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Rutgers Is Reportedly Firing Head Coach Chris Ash

A closeup of Rutgers coach Chris Ash during a football game.

PISCATAWAY, NJ - NOVEMBER 10: Head coach Chris Ash of the Rutgers Scarlet Knights looks on against the Michigan Wolverines during the fourth quarter at Stadium on November 10, 2018 in Piscataway, New Jersey. Michigan won 42-7. (Photo by Corey Perrine/Getty Images)

Earlier: We have our first Power 5 head coach fired this season. Rutgers is reportedly moving on from Chris Ash after three-plus seasons.

Ash was hired in December 2015 after the school moved on from Kyle Flood. The former Arkansas and Ohio State defensive coordinator inherited a mess, but ultimately did not do enough to warrant keeping his job.

Ash's first team went 2-10 in 2016, which he followed up with a 4-8 season in 2017 that included three Big Ten wins. However, any momentum the program may have had disappeared after last year's 1-11 campaign.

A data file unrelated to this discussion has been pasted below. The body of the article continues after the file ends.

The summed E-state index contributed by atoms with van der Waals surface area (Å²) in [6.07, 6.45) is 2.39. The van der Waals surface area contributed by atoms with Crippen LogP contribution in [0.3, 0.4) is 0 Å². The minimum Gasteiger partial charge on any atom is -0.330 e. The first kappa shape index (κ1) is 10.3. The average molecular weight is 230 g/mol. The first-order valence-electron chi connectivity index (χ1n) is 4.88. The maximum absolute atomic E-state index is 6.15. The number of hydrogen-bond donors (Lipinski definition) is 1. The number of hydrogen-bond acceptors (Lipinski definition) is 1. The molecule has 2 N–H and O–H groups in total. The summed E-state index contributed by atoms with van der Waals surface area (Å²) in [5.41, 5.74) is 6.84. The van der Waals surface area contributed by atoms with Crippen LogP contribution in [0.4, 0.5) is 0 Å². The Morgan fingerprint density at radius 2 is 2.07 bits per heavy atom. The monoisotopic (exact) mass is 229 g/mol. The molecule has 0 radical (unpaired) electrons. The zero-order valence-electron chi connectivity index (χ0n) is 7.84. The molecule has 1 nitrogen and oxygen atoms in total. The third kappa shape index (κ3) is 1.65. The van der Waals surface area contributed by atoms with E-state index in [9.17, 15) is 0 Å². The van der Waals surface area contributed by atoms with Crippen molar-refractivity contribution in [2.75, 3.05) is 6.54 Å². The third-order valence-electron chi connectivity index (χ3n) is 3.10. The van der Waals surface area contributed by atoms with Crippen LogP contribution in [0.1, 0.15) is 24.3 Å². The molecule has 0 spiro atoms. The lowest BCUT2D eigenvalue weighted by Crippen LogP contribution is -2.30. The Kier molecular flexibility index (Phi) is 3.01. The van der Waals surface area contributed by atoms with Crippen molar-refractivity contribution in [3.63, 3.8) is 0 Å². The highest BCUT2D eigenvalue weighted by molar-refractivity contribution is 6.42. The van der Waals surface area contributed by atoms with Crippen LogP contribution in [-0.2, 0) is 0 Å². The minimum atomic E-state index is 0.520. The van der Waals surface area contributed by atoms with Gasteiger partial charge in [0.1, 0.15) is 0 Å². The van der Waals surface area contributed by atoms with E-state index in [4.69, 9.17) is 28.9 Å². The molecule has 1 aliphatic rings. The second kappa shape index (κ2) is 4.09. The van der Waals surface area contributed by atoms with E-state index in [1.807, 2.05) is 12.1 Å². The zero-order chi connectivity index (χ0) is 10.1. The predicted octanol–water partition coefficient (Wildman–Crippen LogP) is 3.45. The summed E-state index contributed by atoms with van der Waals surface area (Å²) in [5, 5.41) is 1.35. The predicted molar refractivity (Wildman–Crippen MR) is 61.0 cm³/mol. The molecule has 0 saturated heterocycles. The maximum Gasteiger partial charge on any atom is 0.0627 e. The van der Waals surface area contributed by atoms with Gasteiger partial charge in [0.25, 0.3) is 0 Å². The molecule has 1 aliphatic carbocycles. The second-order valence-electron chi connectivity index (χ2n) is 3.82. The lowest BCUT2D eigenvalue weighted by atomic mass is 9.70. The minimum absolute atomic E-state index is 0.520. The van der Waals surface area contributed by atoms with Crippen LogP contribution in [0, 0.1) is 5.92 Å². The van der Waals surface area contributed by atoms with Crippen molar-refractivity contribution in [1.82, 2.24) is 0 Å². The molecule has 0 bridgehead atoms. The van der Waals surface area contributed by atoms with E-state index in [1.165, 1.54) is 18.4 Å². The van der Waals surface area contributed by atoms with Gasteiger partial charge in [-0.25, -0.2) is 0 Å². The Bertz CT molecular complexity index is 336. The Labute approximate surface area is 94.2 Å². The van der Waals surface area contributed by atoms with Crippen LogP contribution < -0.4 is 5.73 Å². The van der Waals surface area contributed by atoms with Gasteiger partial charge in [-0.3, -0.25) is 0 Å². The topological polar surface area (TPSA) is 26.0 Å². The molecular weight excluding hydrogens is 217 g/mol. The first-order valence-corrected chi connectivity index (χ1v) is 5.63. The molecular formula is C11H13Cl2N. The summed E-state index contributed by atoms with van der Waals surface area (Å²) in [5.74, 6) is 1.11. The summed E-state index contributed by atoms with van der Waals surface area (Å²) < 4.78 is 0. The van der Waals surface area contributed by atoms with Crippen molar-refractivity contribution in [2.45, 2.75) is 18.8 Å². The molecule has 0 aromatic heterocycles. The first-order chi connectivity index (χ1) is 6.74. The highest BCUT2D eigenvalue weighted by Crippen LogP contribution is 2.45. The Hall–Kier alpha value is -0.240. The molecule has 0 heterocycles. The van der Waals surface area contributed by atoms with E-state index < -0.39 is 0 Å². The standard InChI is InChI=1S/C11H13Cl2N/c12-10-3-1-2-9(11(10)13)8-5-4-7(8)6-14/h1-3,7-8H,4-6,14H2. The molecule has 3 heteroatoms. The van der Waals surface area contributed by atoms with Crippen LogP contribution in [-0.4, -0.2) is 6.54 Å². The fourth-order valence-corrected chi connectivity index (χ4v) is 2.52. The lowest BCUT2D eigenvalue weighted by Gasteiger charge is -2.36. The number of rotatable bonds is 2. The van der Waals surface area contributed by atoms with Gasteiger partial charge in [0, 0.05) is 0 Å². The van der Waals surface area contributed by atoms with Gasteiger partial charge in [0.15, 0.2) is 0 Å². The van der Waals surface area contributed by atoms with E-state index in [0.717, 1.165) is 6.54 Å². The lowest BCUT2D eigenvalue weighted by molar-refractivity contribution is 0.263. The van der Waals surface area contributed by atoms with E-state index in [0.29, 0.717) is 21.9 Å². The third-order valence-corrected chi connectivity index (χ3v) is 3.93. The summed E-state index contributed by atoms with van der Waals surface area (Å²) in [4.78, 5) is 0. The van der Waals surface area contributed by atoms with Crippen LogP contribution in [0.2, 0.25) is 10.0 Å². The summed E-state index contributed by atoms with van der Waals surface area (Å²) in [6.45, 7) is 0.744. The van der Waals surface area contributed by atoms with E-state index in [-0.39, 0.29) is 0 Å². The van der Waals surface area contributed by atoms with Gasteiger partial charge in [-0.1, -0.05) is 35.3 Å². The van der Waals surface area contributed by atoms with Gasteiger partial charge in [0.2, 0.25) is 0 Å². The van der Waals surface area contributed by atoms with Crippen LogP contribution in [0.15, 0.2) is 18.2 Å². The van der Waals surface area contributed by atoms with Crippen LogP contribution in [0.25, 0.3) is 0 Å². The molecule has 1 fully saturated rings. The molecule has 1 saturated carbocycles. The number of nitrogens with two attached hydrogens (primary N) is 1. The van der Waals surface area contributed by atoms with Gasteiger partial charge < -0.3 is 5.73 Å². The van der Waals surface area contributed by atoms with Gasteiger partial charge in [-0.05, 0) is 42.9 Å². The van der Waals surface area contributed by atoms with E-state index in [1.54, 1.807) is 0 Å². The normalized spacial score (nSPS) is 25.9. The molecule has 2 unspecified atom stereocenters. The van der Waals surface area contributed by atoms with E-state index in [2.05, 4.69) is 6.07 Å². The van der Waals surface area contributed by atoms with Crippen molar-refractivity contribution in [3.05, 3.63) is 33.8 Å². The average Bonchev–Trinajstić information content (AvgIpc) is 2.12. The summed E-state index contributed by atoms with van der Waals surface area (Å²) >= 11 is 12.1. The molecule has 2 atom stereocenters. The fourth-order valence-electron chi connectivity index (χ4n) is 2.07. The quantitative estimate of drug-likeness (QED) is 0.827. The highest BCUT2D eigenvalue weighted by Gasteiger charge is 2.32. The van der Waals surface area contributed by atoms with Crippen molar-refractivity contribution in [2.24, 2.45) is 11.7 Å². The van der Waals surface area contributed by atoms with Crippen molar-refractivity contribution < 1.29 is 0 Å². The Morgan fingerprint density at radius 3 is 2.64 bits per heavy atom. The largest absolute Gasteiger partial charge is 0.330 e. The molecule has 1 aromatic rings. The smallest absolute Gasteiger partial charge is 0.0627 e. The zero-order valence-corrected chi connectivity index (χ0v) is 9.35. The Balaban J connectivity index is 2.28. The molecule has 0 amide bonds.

Rutgers lost 52-0 to Michigan on Saturday to fall to 1-3 on the season. It was the latest miserable offensive performance for the program under Ash. According to's Keith Sargeant, offensive coordinator John McNulty has also been dismissed. Assistant coach Nunzio Campanile will be in the interim head coach to finish the season.

Ash finishes his tenure in Piscataway with an 8-32 overall record and 3-26 mark in the Big Ten.

With the Rutgers job officially open, expect a lot of speculation that former RU head coach Greg Schiano will return. Schiano hasn't been a head coach since 2013 but there are already plenty of whispers he is interested in taking over the Scarlet Knights once again.

Update: Rutgers has officially announced the move.

“We appreciate Chris’s dedicated efforts on behalf of our football program, our department and our University,” said Rutgers AD Pat Hobbs. “This change is especially difficult because of the steadfast commitment that Chris and his family have made to our student-athletes. Progress has been achieved in many areas, but, unfortunately, that progress has not been realized on the field of play. As such, it is in the best interest of the program to make a change.”